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ERIC Number: ED440049
Record Type: Non-Journal
Publication Date: 1999-Nov
Pages: 4
Abstractor: N/A
Reference Count: N/A
Incorporating Student Voice into Teaching Practice. ERIC Digest.
Kordalewski, John
In some classrooms, student voices are barely heard while teachers monopolize classroom talk, and knowledge is treated as residing entirely with the teacher. This Digest explores different ways in which student voices can be heard in the classroom. Negotiating a curriculum is one means through which students share authority in the classroom. Negotiation promotes student engagement, exploration, and reflection and helps teachers meet students where they are. Specific pedagogies acknowledging the importance of student voice have developed within particular disciplines. One of the most well-known is the writing process approach to teaching writing. Students' cultural identities are also crucial dimensions of student voice. For students who belong to subordinated groups, honoring their voice within the classroom assumes special significance. Building on what students know is a key component of culturally relevant teaching. Ultimately, the question for teachers is not simply how to incorporate student voices into classroom activities, but how to assist in the growth of those voices. This can entail using specific teaching methods as well as creating situations in which students express their voices beyond the classroom. (Contains 22 references.) (SM)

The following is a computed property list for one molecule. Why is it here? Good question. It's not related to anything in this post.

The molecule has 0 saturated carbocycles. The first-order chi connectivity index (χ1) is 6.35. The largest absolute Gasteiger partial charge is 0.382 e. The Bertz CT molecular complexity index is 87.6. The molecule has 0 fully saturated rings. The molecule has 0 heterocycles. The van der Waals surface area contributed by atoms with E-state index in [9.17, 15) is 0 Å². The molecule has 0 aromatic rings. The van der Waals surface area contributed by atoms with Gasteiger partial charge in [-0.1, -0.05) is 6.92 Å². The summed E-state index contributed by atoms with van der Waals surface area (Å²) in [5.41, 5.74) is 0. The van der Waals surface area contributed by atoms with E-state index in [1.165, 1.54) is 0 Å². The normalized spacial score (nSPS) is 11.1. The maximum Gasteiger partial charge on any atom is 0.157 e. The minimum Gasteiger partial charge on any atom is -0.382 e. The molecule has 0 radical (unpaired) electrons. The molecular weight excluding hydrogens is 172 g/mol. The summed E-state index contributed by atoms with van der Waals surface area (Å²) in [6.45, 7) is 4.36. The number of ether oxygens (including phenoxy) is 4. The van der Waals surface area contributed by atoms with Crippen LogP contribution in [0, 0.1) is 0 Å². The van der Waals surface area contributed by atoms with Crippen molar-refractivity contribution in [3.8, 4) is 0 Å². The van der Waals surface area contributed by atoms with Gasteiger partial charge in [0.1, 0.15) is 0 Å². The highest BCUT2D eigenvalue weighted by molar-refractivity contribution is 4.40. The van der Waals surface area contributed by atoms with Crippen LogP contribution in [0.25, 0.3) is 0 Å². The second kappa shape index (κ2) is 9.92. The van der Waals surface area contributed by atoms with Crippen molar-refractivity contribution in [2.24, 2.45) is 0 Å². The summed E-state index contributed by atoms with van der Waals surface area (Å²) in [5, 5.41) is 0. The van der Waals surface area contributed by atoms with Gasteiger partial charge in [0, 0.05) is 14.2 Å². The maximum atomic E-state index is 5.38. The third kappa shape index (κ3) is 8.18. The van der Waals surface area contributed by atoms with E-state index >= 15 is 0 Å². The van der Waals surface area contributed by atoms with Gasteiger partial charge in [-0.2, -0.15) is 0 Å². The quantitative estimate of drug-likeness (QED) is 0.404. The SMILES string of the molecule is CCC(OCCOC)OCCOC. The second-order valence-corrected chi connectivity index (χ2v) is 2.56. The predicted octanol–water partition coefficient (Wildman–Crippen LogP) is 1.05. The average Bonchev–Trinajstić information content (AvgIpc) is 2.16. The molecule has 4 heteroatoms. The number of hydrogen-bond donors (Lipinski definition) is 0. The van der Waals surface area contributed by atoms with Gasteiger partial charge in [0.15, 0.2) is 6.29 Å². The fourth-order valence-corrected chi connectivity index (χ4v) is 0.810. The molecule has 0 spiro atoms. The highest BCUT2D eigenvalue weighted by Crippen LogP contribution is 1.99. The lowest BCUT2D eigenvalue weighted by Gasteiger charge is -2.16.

For full text:
Publication Type: ERIC Publications; ERIC Digests in Full Text
Education Level: N/A
Audience: N/A
Language: English
Sponsor: Office of Educational Research and Improvement (ED), Washington, DC.
Authoring Institution: ERIC Clearinghouse on Teaching and Teacher Education, Washington, DC.